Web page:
In experiments over the past 2 years, physicists have been slowing laser light to a crawl, sometimes even stopping it cold within certain frigid gasses and solids.
Now, researchers at the University of Rochester (N.Y.) have dramatically slowed light within a solid at room temperature–conditions considered vital for slow light to be harnessed for practical uses such as in optical-communication systems.
By firing a specially tuned green laser through a crimson, cigarette-size rod of artificial ruby, Rochester’s Robert W. Boyd and his colleagues have decelerated light pulses to the 57-meter-per-second clip of an express train.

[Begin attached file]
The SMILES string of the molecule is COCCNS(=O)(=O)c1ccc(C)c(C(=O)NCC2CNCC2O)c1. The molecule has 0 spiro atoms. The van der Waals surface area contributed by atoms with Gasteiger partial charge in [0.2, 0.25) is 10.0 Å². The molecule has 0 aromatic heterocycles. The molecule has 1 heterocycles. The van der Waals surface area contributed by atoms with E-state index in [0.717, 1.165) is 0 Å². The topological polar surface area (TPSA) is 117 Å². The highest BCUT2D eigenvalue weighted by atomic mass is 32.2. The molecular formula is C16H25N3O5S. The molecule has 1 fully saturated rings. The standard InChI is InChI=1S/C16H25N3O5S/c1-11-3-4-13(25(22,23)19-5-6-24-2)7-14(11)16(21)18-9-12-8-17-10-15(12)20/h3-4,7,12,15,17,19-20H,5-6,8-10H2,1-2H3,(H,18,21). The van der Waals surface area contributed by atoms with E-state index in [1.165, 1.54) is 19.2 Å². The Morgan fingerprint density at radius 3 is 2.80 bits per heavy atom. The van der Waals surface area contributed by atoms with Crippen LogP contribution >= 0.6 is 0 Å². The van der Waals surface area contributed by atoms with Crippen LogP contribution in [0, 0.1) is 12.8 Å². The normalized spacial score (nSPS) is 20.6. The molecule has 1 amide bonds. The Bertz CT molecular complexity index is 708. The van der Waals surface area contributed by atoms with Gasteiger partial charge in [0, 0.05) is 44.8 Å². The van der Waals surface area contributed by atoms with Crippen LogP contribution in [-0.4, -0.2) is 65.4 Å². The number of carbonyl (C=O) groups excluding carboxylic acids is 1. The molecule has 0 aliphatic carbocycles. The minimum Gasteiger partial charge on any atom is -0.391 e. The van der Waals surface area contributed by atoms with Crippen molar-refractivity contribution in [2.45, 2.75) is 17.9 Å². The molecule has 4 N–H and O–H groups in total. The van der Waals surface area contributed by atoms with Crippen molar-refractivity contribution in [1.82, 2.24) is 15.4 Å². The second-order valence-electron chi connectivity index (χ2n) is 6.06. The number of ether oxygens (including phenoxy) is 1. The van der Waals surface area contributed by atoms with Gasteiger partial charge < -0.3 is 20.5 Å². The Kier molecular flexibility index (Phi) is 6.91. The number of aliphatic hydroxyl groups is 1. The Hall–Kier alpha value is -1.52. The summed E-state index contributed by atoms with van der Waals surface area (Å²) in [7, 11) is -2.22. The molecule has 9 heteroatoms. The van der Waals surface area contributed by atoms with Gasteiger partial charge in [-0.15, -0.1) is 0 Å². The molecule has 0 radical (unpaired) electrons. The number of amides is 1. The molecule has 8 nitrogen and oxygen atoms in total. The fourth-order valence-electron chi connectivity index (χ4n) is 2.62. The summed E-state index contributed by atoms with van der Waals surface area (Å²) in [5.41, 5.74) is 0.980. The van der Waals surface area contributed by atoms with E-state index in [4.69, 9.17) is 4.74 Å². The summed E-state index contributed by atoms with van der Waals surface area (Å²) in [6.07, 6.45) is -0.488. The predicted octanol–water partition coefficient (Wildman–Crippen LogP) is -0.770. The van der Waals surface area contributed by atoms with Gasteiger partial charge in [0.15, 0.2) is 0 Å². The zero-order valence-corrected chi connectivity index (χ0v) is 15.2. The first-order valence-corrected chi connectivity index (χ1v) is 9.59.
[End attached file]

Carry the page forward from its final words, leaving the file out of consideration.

In previous light-slowing schemes (SN: 2/9/02, p. 94: Available to subscribers at Light comes to halt again—in a solid), scientists used two lasers to shuffle electrons in the medium among several energy states. The Rochester team’s approach, reported in the March 21 Physical Review Letters, requires just two energy states and one laser, conditions that bode well for real-world applications, says team member Nick N. Lepeshkin. On the other hand, he notes, to handle the brief light pulses used in optical-communication systems, the team will have to find a substitute for ruby.
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